In conclusion, whilst Brexit does have a number of potential cost implications for UK car makers, these are of secondary importance when seeking to understand the reasons for the current global restructuring of the industry, which is largely the result of US trade policy and changing patterns of demand. Moreover, costs can be ameliorated or offset by judicious government policy which would be made easier to introduce once Brexit is completed, as long as the UK does not agree to harmonised regulations and competition policy. The so-called ‘level playing field’ that Theresa May accepted as part of her withdrawal agreement, and which the SMMT seem so eager to form part of any future trade relationship between the UK and the EU, would frustrate many of the policy interventions that would make Brexit work.

If designed and implemented correctly, it is in the introduction of a more active industrial and macroeconomic policy that could potentially ease some of the difficulties faced by the UK car industry. Uncertainty could be addressed. Rising demand could help stimulate car sales in the domestic market. Better targeted infrastructure investment and direct industrial strategy market shaping could help to facilitate the development of an electric vehicle sector. Skills policies could ensure a productive and flexible future workforce. R&D credits and the maintenance of a competitive exchange rate could offset any cost increases resulting from a ‘no deal’ Brexit and/or the introduction of rule of origin regulations. Thus, by making these interventions easier, Brexit could itself become part of the solution, rather than being portrayed as part of the problem.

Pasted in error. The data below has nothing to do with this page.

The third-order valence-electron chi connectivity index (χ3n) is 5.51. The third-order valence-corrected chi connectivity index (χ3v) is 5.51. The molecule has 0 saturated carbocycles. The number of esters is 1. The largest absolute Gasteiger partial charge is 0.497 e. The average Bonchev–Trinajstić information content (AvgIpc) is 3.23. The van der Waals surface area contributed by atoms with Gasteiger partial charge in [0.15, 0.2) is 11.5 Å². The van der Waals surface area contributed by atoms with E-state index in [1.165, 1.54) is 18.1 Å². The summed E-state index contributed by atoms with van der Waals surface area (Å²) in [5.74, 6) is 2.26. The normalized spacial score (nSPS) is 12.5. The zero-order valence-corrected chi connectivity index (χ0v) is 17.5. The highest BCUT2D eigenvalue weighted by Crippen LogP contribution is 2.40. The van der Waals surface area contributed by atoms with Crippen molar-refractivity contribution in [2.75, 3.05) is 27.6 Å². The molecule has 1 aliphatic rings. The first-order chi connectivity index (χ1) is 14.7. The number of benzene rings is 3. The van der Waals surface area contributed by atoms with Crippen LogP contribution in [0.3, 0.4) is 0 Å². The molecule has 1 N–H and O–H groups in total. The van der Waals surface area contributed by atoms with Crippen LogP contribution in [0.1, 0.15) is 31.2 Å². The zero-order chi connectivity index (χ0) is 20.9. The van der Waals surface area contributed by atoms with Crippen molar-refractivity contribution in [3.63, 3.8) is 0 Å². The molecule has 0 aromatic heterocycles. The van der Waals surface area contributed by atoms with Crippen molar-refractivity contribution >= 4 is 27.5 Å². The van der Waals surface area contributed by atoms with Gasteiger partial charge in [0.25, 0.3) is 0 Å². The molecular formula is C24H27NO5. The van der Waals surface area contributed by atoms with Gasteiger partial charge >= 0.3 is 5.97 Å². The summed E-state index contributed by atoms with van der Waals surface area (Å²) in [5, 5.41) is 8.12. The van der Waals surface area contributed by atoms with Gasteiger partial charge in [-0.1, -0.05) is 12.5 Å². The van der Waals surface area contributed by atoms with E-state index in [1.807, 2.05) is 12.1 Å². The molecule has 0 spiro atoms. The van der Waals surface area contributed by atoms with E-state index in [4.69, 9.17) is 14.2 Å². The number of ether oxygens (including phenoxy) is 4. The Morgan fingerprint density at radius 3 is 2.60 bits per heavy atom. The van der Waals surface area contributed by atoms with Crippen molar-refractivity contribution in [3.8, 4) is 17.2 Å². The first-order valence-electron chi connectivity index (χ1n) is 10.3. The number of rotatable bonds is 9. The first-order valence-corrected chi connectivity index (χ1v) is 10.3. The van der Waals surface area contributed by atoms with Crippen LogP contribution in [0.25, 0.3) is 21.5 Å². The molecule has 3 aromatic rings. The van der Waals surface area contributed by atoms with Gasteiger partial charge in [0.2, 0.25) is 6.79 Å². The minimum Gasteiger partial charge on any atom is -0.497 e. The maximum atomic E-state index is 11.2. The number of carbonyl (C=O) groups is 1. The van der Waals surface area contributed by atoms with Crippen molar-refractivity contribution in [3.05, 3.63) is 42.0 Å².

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10 Cames and Helmers (2013), ‘Critical Evaluation of the European Diesel Boom – Global comparison, environmental effects and various national strategies, Environmental Sciences Europe, 25(15): 1-22. Available via:







17 House of Commons Business, Energy and Industrial Strategy Select Committee (2018) report Electric Vehicles: Driving the Transition, HC 383. The report can be accessed via:, and the government reply via:

About the author

Professor Philip B. Whyman

Philip B. Whyman is Professor of Economics and Director of the Lancashire Institute for Economic and Business Research (LIEBR) at the University of Central Lancashire.